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Dr. Harold Odden
Department of Anthropology
Indiana University – Purdue University Fort Wayne
This pilot project is an ethnographic study focused on the adolescent and young adult children of African immigrant families who are members of or affiliated with St. Augustine’s Lutheran Church in Fort Wayne, Indiana. This project examines how these youth are identifying with what it means to be African American. We ask what the implications of this process are for the youth themselves, their families, and American society. Outside of home, research participants are members of a pan-African church and youth group, but they attend American public and private high schools during the weekdays. In these contexts, they are navigating what it means for them to be both African and American in ways that challenge their immigrant parents’ expectations as well as American racial categories and understandings of diversity. This dynamic often creates tensions within their immigrant families but also gives the children opportunities to learn important and useful cross-cultural skills. In the broadest sense, this study contributes to a growing body of research that illuminates rapid demographic, social, and cultural changes occurring as growing numbers of non-white immigrants are incorporated into American communities (Waters 1999; Portes and Rumbaut 2001; Waters and Ueda 2007). Much of this research has been conducted in historically well-established immigrant gateway cities, such as New York, Los Angeles, Chicago, and Miami (Singer et al. 2008) but this project, set in an area with historically low levels of immigration, provides a unique case study of how American racial categories and ideas of “diversity” are being challenged even in a small mid-western city with much lower numbers of immigrants. The children in this study are not foreigners like their parents, and at the same time, they do not share a history and culture with black Americans. Caught between categories, these youth are engaged in an active process of exploring what it means to be African in America. Understanding this process has potential to provide valuable information to the youth themselves, the African families they are part of, as well as educators and government and non-government agencies who serve this population. The study has the potential to promote greater cross-cultural understanding between immigrant parents and children by examining points of conflict and common ground. Additionally, as the black population in the U.S. continues to diversify, the presence of these new African Americans will be increasingly significant in the context of issues of Affirmative Action and funding for scholarships and social services. Finally, through this study, the youth, who are a minority within a minority, will have the chance to see their identity challenges within the wider context of social change in America.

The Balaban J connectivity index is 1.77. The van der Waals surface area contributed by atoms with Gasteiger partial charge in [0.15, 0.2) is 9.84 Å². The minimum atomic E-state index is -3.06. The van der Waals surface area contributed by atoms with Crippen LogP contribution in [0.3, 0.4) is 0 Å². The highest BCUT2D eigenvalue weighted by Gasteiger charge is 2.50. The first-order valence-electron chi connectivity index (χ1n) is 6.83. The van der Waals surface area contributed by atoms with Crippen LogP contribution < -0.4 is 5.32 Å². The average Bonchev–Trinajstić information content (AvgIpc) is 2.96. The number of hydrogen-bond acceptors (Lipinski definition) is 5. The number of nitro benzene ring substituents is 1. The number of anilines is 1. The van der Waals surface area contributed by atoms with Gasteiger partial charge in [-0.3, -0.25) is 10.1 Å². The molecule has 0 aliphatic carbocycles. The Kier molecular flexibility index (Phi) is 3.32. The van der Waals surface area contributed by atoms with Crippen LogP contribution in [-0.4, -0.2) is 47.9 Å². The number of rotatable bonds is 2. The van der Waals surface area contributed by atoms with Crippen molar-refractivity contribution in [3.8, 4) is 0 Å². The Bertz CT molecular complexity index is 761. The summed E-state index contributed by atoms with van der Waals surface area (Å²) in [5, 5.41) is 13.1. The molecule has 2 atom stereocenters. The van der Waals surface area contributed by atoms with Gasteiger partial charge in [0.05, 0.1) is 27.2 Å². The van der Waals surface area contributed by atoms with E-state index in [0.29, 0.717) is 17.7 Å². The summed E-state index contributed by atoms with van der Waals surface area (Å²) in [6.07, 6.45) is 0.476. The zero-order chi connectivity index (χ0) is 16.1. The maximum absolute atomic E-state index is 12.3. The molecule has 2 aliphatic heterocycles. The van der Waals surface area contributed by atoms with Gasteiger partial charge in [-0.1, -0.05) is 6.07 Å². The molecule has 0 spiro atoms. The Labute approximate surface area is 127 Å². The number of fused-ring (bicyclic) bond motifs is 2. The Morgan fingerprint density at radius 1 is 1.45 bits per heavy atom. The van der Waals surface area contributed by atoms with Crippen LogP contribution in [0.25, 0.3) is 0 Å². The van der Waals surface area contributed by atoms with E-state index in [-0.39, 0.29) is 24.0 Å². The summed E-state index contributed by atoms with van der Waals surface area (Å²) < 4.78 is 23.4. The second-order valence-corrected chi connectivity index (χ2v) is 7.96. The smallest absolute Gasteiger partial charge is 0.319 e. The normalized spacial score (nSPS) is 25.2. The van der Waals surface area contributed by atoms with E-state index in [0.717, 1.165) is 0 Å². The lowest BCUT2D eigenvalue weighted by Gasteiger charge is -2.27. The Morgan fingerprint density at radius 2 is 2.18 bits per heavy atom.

Anthropology | Social and Behavioral Sciences
Miller, Kara and Whitsitt, Kirsten, "Puzzling Identities: Children of African Parents in America’s Growing Diversity" (2014). 2014 IPFW Student Research and Creative Endeavor Symposium. 29.